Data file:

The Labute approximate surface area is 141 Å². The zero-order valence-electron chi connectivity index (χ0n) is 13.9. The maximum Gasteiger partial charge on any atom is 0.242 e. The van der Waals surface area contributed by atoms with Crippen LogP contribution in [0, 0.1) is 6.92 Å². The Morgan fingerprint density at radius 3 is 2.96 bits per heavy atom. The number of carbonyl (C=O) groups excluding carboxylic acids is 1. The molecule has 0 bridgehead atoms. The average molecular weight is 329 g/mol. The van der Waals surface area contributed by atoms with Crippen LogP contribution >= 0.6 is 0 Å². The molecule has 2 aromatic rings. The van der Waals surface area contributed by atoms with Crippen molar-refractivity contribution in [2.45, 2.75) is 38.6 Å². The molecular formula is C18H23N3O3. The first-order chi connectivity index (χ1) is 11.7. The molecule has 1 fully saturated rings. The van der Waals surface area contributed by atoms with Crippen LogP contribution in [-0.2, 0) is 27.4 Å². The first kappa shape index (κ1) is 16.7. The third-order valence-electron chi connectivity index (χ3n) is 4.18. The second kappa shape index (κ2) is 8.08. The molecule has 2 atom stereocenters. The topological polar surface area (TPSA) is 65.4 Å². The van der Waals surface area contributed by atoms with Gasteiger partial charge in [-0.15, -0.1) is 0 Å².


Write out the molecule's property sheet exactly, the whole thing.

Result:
The Labute approximate surface area is 141 Å². The zero-order valence-electron chi connectivity index (χ0n) is 13.9. The maximum Gasteiger partial charge on any atom is 0.242 e. The van der Waals surface area contributed by atoms with Crippen LogP contribution in [0, 0.1) is 6.92 Å². The Morgan fingerprint density at radius 3 is 2.96 bits per heavy atom. The number of carbonyl (C=O) groups excluding carboxylic acids is 1. The molecule has 0 bridgehead atoms. The average molecular weight is 329 g/mol. The van der Waals surface area contributed by atoms with Crippen LogP contribution >= 0.6 is 0 Å². The molecule has 2 aromatic rings. The van der Waals surface area contributed by atoms with Crippen molar-refractivity contribution in [2.45, 2.75) is 38.6 Å². The molecular formula is C18H23N3O3. The first-order chi connectivity index (χ1) is 11.7. The molecule has 1 fully saturated rings. The van der Waals surface area contributed by atoms with Crippen LogP contribution in [-0.2, 0) is 27.4 Å². The first kappa shape index (κ1) is 16.7. The third-order valence-electron chi connectivity index (χ3n) is 4.18. The second kappa shape index (κ2) is 8.08. The molecule has 2 atom stereocenters. The topological polar surface area (TPSA) is 65.4 Å². The van der Waals surface area contributed by atoms with Gasteiger partial charge in [-0.15, -0.1) is 0 Å².